27 May 2015

Francis Fixing What John Paul II Broke

Over 30 years ago, Salvadoran Archbishop Óscar Romero was assassinated at the orders of right wing politician Roberto D’Aubuisson.

It is almost certain that this was done with the active agreement of elements within the Reagan administration, and the passive acquiescence of the Holy See in Rome.

John Paul II was determined to extirpate what saw as left wing elements in the Church, and making noise about Romero's murder was inconvenient when viewed through the lens of this agenda, (on edit) and so the silence on the assassination.

Well, Pope Francis just Beatified Archbishop Romero:
The Salvadorean archbishop Óscar Romero was beatified on Saturday, the final step before sainthood, 35 years after he was shot dead at the altar by a rightwing death squad for denouncing the oppression of the poor by the military dictatorship.

Roman Catholics from around the world mixed with former Marxist rebels from El Salvador’s brutal civil war as more than 250,000 people gathered in the capital to celebrate the country priest who confronted a US-backed government.

Cardinal Angelo Amato, sent by Pope Francis, officiated the ceremony that followed decades of debate over whether Romero had rejected Church doctrine by embracing radical, leftwing rebels.  [Actually the record shows that he was no fan of the rebels either, he opposed violence on both sides]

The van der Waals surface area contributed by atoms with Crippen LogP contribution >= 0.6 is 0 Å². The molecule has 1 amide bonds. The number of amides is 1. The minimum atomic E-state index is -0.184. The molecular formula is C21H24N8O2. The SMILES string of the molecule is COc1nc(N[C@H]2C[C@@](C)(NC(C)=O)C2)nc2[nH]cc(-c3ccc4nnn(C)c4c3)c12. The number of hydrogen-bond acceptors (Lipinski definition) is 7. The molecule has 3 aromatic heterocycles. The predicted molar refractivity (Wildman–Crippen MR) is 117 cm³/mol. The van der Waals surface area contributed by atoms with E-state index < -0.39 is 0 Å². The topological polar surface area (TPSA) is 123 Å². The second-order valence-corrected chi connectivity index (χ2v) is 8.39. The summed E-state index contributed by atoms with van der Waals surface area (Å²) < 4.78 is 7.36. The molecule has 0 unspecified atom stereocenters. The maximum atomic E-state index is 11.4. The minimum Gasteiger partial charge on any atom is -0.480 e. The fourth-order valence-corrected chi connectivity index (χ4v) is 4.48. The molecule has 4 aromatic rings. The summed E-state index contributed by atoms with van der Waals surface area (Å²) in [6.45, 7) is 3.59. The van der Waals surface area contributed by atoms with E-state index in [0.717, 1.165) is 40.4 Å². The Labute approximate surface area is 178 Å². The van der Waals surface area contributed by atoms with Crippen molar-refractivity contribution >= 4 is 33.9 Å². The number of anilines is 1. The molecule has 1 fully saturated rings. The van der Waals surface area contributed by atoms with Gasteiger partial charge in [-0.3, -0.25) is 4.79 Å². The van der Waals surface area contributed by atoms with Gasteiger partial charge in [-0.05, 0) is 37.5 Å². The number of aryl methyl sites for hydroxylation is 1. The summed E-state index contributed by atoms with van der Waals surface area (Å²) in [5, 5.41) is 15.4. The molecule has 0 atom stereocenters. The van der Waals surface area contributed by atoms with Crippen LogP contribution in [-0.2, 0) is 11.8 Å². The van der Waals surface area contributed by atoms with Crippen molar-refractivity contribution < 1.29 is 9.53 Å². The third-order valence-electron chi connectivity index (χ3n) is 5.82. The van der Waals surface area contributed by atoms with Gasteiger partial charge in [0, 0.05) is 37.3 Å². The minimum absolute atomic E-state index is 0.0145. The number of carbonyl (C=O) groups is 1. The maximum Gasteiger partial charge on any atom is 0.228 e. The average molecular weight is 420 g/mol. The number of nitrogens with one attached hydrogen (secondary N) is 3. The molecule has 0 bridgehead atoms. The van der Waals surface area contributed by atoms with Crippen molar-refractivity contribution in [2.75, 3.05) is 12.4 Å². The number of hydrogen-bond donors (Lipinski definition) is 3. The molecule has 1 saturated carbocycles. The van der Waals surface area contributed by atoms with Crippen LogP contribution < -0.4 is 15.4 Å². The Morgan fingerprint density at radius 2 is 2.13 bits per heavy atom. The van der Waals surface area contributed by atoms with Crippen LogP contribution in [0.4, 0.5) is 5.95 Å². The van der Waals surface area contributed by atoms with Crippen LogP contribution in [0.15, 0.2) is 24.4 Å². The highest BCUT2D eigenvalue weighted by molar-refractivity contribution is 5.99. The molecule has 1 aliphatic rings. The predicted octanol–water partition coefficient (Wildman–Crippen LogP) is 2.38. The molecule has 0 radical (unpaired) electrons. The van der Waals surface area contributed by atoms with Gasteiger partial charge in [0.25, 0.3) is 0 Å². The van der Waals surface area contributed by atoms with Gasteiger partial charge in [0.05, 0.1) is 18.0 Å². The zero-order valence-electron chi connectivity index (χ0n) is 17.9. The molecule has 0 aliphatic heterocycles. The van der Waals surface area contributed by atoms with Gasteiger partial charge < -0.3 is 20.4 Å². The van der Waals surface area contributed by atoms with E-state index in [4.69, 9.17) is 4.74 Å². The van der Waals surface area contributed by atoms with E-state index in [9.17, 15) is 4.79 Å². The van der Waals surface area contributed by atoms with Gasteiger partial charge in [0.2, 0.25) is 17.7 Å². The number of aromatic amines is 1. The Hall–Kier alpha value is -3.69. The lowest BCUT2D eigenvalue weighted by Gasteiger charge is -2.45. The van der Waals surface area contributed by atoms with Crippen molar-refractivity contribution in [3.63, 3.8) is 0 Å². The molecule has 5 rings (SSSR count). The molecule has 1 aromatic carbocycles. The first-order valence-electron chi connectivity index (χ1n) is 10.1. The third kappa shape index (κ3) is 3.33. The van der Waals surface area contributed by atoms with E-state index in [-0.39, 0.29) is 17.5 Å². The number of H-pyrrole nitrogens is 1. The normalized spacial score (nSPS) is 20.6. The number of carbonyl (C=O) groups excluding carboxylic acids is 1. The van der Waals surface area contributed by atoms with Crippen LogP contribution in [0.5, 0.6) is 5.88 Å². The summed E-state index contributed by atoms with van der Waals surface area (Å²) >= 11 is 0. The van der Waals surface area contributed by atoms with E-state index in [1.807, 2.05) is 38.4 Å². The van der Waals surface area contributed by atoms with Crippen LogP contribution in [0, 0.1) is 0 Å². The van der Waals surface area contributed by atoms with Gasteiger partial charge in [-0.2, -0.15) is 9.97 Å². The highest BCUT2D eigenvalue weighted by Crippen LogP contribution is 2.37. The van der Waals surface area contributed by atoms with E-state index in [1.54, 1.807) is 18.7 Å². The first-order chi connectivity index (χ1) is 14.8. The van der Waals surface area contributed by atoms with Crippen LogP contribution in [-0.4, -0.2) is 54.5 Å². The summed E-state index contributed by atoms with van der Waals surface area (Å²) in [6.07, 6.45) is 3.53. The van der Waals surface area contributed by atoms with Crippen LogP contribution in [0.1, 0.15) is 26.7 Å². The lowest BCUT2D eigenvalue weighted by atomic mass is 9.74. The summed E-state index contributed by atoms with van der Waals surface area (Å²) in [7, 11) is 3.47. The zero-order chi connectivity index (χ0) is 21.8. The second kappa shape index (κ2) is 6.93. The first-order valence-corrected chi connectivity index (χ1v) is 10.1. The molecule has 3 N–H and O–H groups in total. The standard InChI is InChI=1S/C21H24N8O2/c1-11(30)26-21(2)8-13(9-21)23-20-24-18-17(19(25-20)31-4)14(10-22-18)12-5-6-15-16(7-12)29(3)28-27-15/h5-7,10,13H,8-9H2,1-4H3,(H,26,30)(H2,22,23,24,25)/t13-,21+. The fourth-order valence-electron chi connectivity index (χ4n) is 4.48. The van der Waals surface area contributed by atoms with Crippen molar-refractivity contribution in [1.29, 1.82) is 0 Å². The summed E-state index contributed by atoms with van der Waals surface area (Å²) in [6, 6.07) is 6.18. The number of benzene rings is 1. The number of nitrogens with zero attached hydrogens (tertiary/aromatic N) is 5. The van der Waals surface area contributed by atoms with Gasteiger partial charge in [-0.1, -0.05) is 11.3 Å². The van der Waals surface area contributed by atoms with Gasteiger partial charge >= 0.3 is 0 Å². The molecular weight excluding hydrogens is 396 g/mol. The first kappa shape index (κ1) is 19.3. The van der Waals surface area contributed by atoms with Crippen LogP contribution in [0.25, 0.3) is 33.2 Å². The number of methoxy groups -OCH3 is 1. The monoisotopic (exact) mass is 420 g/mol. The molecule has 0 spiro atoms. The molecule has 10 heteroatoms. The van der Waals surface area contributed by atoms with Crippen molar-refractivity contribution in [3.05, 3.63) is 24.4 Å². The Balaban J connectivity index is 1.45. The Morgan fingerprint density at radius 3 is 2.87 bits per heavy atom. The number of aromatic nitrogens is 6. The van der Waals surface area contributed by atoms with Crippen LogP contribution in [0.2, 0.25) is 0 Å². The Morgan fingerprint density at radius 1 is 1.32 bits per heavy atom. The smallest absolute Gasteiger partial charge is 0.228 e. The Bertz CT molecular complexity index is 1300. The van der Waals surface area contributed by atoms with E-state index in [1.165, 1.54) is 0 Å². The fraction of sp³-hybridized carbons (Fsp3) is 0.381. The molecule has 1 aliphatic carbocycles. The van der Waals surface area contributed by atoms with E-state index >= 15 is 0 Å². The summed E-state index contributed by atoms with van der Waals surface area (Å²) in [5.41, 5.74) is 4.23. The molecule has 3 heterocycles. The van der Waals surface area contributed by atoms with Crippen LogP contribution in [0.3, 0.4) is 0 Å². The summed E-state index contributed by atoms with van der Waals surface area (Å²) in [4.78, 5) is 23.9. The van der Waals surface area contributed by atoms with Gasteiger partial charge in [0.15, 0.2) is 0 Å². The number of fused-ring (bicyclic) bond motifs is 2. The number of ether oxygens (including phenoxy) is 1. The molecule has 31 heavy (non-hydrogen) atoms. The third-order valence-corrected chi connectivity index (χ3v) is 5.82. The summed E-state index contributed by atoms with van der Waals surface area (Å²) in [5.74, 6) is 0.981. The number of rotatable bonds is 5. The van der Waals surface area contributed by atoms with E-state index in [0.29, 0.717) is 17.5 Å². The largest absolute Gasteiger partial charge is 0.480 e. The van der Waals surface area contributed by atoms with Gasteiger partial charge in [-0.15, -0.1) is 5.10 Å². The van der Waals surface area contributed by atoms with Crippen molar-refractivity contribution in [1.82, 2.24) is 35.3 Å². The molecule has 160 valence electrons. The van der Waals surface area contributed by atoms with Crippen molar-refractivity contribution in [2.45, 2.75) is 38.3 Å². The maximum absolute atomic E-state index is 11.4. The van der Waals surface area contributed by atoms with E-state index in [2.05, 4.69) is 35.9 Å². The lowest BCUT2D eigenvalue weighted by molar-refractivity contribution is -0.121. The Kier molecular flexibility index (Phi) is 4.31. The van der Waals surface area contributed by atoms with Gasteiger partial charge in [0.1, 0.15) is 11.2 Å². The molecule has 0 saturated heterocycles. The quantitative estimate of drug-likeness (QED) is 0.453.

Born in 1917 in a mountain town near Honduras, Romero apprenticed as a carpenter as a boy before entering the church, where he rose through the ranks, appearing to be a quiet conservative.

But soon after being appointed archbishop in 1977, he became a staunch critic of the military government after it began killing, kidnapping and arresting priests who had been organising peasants and supporting workers’ rights.

His sermons, often broadcast on radio, riled rightwing extremists. But he ignored multiple death threats, remaining defiant up to his murder while giving mass in the chapel of a San Salvador hospital.

“In the name of this suffering people, whose cries to heaven become more deafening each day, I beg you, I beseech you, I order you in the name of God: stop the repression,” he said in a speech to government soldiers the day before his death.
This, along with the sainthood for John XXIII, show a clean break for this Pontiff with his reactionary predecessors, though his longest term impact might be on cleaning up more mundane corruption in the finances of the Papal bureaucracy and the Vatican bank.

Time will tell.


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